One of those weeks. An interesting woman emails me. She’s been reading my Mary Hayden books, and is enthralled. In truth she seems a bit obsessed, following Mary Hayden around the city, bringing flowers to her grave. But she seems nice and lovely and intelligent, and we josh and joke and flirt on the internet together. Well, I do the flirting and she does...whatever she does. She won't tell me her age but she does tell me she's not married. I spend some time analysing the connections between her sharing and/or not sharing those revelations. Anyway after a few days of joshing and joking and and all that on the internet together I know her better than people I’ve known all my life, better than women I’ve slept with. But that’s the internet for you. It's the psychological equivalent of those security machines at airports that ignore your clothes and examine the inner you.
And then another virtual person arrives in my inbox.. A man, he’s read my book A Walk on The Southside, and tells me that long years ago I stole the woman on the cover from him. I don’t know him from a hole in the ground. But he sounds a very agreeable chap. If a bit miffed about me stealing his woman. I mention this matter to the woman I stole from him. Yes, she agrees, she remembers him. But the conversation does not get much further than that. The stolen woman and I go to the Lacken Races.
We sit in the sun, watching the horses, backing them, losing money. We don't actually have that much money left to lose because we've just paid €8 each to get on the beach. Are they mad? Is it any wonder? And all that.
I take a photograph of the stolen woman. This photo. That dot in the far distance is the horse we backed, still running. And don't be fooled, oh foreign distant readers. That blue sky is not common in this part of the world. It is a rare day. So I take another photo of the stolen woman. That photo.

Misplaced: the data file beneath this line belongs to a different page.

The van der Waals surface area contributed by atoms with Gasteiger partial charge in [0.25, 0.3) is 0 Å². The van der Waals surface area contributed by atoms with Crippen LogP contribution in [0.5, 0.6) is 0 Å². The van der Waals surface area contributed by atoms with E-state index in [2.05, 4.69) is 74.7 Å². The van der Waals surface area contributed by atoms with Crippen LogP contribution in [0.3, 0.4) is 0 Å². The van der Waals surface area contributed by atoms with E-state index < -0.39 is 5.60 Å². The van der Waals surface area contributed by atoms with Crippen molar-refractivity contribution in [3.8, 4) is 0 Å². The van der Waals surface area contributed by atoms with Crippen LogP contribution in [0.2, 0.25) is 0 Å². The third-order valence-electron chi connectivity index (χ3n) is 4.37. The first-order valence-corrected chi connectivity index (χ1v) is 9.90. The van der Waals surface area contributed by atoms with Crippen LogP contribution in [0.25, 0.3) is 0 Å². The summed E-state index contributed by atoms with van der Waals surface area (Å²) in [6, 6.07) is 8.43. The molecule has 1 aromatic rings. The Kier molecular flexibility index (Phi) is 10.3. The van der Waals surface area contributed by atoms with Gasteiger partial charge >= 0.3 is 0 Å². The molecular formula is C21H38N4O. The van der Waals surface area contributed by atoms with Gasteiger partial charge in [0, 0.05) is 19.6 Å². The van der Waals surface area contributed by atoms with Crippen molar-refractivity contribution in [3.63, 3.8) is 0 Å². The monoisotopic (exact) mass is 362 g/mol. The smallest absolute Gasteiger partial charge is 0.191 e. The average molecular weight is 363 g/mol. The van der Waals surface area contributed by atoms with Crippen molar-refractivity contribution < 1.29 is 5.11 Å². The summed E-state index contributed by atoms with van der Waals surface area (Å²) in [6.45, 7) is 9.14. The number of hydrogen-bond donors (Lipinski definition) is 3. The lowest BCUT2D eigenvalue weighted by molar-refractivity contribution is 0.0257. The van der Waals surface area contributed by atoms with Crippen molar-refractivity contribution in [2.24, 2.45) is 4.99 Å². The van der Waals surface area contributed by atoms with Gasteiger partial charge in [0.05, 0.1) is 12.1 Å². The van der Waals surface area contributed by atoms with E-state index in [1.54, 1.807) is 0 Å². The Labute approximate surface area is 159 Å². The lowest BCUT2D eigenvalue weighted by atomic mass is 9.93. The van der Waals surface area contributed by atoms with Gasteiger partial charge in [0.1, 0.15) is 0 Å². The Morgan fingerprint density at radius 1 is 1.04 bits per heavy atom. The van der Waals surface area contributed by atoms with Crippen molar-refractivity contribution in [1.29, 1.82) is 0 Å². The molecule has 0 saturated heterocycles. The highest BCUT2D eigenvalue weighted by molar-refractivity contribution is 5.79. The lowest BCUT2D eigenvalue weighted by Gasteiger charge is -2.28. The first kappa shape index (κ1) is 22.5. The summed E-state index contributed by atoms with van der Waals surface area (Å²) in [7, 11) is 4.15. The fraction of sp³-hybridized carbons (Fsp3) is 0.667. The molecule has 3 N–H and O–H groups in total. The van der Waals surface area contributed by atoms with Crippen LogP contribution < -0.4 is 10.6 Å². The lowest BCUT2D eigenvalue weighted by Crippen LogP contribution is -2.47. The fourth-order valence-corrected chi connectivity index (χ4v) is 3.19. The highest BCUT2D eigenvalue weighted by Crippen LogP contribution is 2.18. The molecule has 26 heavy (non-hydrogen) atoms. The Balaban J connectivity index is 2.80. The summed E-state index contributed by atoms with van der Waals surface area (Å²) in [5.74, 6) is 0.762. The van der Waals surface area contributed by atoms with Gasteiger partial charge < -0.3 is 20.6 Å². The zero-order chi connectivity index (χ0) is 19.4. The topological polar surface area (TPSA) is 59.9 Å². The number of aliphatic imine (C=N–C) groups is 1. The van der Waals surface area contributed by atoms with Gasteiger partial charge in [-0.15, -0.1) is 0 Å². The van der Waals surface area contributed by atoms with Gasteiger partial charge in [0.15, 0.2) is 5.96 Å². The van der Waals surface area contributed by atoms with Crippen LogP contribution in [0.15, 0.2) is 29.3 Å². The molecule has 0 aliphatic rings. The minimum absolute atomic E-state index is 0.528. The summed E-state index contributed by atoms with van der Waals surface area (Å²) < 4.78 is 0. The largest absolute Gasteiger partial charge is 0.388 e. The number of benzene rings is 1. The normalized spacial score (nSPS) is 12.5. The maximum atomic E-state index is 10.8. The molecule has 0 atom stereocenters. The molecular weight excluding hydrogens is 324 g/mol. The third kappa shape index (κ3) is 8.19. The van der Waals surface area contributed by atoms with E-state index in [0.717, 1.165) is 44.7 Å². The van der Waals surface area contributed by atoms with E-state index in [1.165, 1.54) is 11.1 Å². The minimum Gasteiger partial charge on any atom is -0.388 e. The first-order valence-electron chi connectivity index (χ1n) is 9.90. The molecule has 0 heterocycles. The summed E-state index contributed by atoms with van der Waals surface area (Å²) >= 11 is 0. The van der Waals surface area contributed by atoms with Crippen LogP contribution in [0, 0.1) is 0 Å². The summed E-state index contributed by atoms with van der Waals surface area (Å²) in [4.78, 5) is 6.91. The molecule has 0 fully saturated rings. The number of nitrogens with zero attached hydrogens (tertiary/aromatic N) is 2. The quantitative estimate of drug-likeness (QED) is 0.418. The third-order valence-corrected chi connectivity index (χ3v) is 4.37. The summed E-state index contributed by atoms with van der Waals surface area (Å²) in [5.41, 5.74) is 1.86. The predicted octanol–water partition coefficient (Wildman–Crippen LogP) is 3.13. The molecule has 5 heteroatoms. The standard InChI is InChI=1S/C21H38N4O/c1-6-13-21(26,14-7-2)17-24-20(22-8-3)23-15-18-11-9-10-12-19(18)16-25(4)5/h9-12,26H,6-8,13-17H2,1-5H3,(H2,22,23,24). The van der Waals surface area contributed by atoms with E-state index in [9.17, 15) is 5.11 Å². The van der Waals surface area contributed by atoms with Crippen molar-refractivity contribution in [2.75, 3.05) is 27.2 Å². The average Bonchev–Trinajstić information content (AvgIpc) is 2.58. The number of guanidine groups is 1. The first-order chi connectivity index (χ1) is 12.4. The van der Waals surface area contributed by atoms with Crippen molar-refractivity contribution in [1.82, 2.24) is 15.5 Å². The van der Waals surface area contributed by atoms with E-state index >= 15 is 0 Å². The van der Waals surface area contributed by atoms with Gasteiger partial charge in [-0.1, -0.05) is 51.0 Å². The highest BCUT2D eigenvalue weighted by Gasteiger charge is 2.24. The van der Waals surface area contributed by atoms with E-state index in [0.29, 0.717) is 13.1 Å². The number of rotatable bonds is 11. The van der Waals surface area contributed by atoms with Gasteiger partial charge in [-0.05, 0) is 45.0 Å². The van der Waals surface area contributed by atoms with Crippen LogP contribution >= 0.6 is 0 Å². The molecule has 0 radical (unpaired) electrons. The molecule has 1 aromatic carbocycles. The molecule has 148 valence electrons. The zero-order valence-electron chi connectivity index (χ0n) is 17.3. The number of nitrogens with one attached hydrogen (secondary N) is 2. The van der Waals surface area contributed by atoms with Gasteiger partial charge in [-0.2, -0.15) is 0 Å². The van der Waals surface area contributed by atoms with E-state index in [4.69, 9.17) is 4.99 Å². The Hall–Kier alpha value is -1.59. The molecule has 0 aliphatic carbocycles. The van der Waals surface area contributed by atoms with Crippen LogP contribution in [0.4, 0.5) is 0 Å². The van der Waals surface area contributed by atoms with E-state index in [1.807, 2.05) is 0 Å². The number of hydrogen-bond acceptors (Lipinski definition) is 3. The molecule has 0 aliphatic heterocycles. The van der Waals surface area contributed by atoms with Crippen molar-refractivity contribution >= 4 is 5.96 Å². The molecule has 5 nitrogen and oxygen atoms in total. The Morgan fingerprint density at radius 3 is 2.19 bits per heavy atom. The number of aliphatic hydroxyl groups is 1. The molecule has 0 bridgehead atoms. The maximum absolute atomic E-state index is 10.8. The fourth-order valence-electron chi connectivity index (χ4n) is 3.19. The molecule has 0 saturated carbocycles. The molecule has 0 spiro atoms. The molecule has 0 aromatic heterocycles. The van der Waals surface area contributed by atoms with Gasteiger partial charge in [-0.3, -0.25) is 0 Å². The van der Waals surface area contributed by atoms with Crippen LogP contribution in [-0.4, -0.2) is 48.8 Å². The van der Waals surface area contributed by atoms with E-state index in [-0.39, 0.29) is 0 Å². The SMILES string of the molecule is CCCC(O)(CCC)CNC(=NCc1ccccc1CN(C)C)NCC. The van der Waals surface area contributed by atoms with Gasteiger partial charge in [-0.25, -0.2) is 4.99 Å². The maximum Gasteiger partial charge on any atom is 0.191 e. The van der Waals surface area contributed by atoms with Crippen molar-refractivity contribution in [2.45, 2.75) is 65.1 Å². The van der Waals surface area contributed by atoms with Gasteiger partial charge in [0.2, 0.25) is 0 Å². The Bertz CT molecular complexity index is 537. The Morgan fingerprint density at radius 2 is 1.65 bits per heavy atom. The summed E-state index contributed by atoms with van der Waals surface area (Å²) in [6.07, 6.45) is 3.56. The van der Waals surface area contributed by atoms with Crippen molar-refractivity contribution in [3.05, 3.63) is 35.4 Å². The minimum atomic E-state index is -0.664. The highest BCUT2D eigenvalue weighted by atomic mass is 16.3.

It's a good day out there. No-one is worrying about double dip recessions. Everyone's having a good time. We are having a good time. It’s like being on a date. We eat ice creams. Hot dogs. Chips. Yes, I know how to show my dates a good time. In the evening we drive back home and at the door I pause, my key in the lock and I say “would you like to come in for coffee?” She smiles enigmatically. We have shared a bed for thousands of nights. But the next one is always up for negotiation.
We cook a meal and eat the meal and watch the television. The meal was a piece of lamb from Tesco but in all honesty the television might have tasted better. We drank vodka, beer and wine. Not all in the same glass, but in the same process. And lest that sounds a bit Irish Alcoholic Writer and his poor demented wife driven to alcohol, best mention I don't drink vodka and she doesn't drink beer. But we both do drink wine. Yes, that still sounds bad, units wise. So best move along.
There’s something about the Monte Carlo Grand Prix on the news. She tells me she remembers when she was sixteen in the South of France and the Monte Carlo Grand Prix was on. The anecdote concerns her being lost and wandering into a sleazey bar for directions and advice. Let's hope she didn't follow either.
The TV news moves on from motor sport to wars and atrocities general. (It's a Sunday and they put the light stuff first.) I look at the wars and atrocities general and think, look back, remember where I was when she was sixteen in France. I was in Africa. There was a war going on around me. And atrocities just up the road. It wasn’t my war. But it could’ve killed me nonetheless. I was there and she was there.
But I didn’t end up being killed in someone else’s war. And she didn’t end up being lost in France. We ended up together.We had five children and went to the races on Lacken Strand. And came home. Together. A good day.